Experimental realization of the “lock-and-key” mechanism in liquid crystals
The ability to control the movement and assembly of particles in liquid crystals is not only an important route to design functional materials, but also sheds light on the mechanisms of colloidal interactions. In this study we place micron-sized particles with “Saturn ring” defects near a wall with hills and dales that impose perpendicular (homeotropic) molecular anchoring. The strong splay distortion at the wall interacts with the distortion around the particles in the near field and favors their migration towards the dales via the so-called “lock-and-key” mechanism. We demonstrate experimentally that the lock-and-key mechanism can robustly localize a particle at specific topographical features. We observe the complex trajectories traced by the particles as they dock on the dales, estimate the binding energy, and explore a range of parameters that favor or disfavor the docking event, thus exploiting the capabilities of our experimental system. We extend the study to colloids with homeotropic anchoring but with an associated point defect instead of a Saturn ring and show that they find a different preferred location, i.e. we can place otherwise identical particles at well defined sites according to their topological defect structure. Finally, for deep enough wells, confinement drives topological transitions of Saturn rings to dipoles. This ability to tailor wall geometry to guide colloids to well defined sites within nematic liquid crystals represents an important new tool in directed assembly.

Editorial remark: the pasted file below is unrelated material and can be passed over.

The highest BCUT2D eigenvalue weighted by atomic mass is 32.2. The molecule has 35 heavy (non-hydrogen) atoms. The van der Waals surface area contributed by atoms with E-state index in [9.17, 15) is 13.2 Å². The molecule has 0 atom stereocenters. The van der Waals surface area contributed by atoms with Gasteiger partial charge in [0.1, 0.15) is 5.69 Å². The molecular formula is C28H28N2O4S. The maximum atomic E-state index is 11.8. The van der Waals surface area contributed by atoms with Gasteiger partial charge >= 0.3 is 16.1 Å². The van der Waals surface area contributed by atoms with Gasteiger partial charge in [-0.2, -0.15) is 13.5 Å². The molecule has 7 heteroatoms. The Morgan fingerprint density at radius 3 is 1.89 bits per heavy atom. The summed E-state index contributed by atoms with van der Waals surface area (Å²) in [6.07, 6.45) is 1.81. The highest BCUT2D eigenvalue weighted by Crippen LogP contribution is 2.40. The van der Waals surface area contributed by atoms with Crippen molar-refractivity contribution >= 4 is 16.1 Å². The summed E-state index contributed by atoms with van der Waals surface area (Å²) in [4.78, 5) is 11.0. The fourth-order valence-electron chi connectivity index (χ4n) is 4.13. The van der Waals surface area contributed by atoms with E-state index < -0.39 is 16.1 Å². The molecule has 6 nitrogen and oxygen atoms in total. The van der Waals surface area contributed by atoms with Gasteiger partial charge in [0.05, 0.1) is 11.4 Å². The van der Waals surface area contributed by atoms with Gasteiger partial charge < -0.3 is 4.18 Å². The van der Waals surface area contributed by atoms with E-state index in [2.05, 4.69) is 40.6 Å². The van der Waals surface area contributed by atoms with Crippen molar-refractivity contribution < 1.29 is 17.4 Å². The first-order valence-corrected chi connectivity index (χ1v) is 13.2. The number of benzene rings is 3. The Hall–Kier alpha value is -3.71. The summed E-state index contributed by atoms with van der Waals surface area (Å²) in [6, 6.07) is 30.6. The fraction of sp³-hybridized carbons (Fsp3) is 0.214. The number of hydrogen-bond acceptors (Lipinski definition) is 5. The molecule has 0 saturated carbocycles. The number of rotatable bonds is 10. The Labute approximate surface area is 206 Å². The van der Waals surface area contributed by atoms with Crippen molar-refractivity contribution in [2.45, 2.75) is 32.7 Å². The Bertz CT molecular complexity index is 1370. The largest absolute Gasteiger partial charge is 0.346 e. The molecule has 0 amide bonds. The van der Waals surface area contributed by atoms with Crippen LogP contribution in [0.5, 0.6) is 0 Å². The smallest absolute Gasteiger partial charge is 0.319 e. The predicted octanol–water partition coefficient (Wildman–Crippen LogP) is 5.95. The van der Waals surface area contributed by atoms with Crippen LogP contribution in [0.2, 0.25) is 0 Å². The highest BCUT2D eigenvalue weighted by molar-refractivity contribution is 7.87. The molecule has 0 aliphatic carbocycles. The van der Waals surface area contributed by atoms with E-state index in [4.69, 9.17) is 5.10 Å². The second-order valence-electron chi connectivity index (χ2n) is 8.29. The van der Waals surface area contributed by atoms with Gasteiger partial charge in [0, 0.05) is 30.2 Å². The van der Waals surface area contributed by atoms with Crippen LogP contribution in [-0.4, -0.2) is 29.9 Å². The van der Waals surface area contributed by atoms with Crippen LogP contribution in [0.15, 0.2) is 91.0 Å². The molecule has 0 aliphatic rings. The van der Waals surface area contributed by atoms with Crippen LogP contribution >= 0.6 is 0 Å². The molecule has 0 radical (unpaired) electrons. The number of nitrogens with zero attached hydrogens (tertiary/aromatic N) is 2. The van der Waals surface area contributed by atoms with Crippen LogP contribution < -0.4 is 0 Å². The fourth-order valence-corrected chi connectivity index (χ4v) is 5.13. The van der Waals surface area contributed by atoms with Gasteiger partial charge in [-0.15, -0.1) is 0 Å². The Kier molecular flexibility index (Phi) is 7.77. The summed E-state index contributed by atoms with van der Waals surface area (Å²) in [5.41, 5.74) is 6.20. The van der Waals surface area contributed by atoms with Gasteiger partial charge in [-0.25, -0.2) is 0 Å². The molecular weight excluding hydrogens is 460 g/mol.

- This article is part of the themed collection: Liquid crystals